By Mohd. Salman
Delhi is blessed in that it has a fantastic green cover, a resource that is far more than a purifier for the city’s polluted air and a pleasing sight to the eye. It contributes to making Delhi among the most bird-rich cities on the planet. Delhi’s birds come in all shapes, sizes and colours, some living with us in our localities, others out of sight in parks, protected forests and bird sanctuaries. There are more than we think, though, that exist within close range, that can be found if you know which ones you’re looking for and where to find them.
We’ll do a mix of the obviously identifiable ones with some that need a little looking, and with some clues to their behaviour to help you understand them better.
Rock Pigeons |
The one bird you’ll never miss. This grey-liveried force of rather timid, friendly and mostly harmless birds throngs important traffic intersections all over town, where concerned members of the citizenry leave grain and water for their benefit. They also throng the domes of mosques and temples, the nooks and crannies of residential buildings, parks and offices. To put it in a nutshell, they are everywhere. They’re rather unassuming, and will readily accept grain from you if you are patient. They are also a deadly crapping unit, and the curses of many home owners and cleaning staff follow them as they relieve themselves on cars, buildings and balconies. Most importantly, though, they are birds that unite the urban landscapes of pretty much every continent.
Yellow-footed Green Pigeons |
There’s another kind of pigeon in town, and one way of looking at this species is—they’re pigeons in a parrot costume. Bright green with yellow feathers on their feet, these guys dot the better-greened urban landscape, and are not too difficult to spot in many parts of south, central and north Delhi. They are best seen in the well-wooded parks, and can sometimes be seen in the company of their commoner grey cousins.
House Sparrows |
Now, now, before you go, “What sparrows?! They’re all gone!”, they’re still around, though a lot fewer. You will find them in the Ridge, the Asola Sanctuary, in Jamia Nagar, under the shadow of the Jama Masjid. Again, these are birds that exist on every inhabited continent. They’ve been pushed out of a lot of our urban areas because of habitat loss, partly due to urbanisation, and partly due to their territory being invaded by other birds. Their loss is a tragic one because for so many of us, they were the first birds we learned to identify.
You can get them back, though. Nesting boxes that meet their requirements can be bought or built, and strung from balconies or placed on thick tree branches. With its habitat restored, this is a species of bird that will not take long to recover.
House Crow |
It only takes ten minutes of looking at these guys to realise how much they stand out when compared to other birds. The house crow is to birds, what we are to primates: adaptable, intelligent, cunning and utterly without scruples. This bird suits its feeding and living to the circumstances it finds itself in, and its taste for opportunism often gives a watcher the pleasure of seeing many a prank in action. Watch as your neighbourhood crow sneaks into a house, emerging with a little something to eat or something to build its nest with. Crows will also seize the king’s share of food left out for birds and squirrels by people on their terraces. On a day when the more ‘attractive’ species of birds are in short supply, crows make for interesting watching. Read A Crow for All Seasons by Ruskin Bond to get yourself interested.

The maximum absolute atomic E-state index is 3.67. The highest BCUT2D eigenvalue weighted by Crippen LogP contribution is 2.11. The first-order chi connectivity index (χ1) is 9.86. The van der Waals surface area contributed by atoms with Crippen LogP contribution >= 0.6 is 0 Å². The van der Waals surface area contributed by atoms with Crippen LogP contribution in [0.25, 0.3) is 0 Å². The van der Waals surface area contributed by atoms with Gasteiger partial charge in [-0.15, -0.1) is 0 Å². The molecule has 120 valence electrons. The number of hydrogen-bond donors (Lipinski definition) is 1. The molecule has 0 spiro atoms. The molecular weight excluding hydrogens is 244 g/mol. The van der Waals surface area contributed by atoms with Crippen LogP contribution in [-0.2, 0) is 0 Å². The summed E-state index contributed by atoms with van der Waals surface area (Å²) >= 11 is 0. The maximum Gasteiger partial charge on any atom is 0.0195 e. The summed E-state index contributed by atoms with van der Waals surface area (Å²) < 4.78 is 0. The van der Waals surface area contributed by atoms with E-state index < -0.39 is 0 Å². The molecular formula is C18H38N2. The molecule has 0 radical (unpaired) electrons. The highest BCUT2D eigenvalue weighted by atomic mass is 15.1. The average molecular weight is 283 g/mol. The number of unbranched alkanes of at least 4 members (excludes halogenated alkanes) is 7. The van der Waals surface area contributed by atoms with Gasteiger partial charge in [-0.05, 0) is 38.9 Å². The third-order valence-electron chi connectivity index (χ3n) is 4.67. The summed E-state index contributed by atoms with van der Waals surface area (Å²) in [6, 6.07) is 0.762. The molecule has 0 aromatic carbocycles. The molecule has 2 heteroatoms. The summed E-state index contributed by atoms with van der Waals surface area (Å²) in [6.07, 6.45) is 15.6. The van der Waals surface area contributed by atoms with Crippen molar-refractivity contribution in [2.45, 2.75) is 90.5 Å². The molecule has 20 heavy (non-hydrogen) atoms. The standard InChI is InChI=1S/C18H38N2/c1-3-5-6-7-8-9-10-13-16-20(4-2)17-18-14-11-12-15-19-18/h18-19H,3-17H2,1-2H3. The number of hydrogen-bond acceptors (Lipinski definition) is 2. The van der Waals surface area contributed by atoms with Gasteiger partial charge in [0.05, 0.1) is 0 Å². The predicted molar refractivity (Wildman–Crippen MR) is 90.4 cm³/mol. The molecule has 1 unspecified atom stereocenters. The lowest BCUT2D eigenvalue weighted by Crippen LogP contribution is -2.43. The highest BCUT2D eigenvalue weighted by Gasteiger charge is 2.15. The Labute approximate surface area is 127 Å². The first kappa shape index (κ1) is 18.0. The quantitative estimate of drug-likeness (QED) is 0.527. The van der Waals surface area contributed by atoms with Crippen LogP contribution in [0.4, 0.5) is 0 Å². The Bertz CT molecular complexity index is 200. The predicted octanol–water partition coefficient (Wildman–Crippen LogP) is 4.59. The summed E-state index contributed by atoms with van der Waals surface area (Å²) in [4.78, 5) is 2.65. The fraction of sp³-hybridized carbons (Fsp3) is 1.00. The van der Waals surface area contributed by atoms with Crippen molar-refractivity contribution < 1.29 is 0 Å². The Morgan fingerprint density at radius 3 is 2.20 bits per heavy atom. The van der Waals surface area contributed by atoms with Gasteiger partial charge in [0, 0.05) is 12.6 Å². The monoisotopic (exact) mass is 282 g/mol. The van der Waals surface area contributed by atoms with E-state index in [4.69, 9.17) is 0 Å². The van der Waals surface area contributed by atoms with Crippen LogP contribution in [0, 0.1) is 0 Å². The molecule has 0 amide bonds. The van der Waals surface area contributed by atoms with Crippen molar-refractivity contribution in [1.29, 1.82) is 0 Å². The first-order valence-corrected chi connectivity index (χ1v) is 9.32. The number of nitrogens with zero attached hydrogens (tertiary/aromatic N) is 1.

Black Drongo |
There’s a sheriff in town, and it’s called a Drongo. Look for this slender black bird with a long, deeply forked tail in pretty much every kind of urban location. These birds are literally known as the ‘policemen’ of the bird world, being ferocious to a point where a pair will chase away even an eagle that attacks their nest. The Okhla and Asola sanctuaries are good places to get up-close and personal with these birds.
Black Kite |
Kites are distinguished from all other birds of similar appearance by their forked tails. Remember this, the next time you go “Eagle!” at a big brown bird in the city sky. With vultures driven to near-extinction, kites are the dominant scavengers of the sky. They hover over pretty much every quarter of the city, circling great heights in their quest for sustenance. They’re medium-sized for birds of prey, but are still very impressive. Kites with hatchlings to feed will also resort to hunting, and that is one of the grislier, but more fascinating sights that the fauna of the city can bring to you.
These are the birds we’re beginning with. But there are many, many more. Birds of song, birds of beauty, little balls of feather that are a delight to spot, birds of the water and birds of prey. Winter is coming, and there’s no better time of year for birding. Watch this space for more!
About the Author | Salman has spent his summers in a rural homestead full of birds, tame and visiting. In Delhi, he has found the perfect place for a therapeutic escape from the daily grind, and one can often find him in the city’s parks and forests, binoculars and cameras in tow. While he has taken turns being a student, a TV producer, a journalist, a researcher, and now set to work in public health, his love for birds, books, nature and heritage has been a constant companion.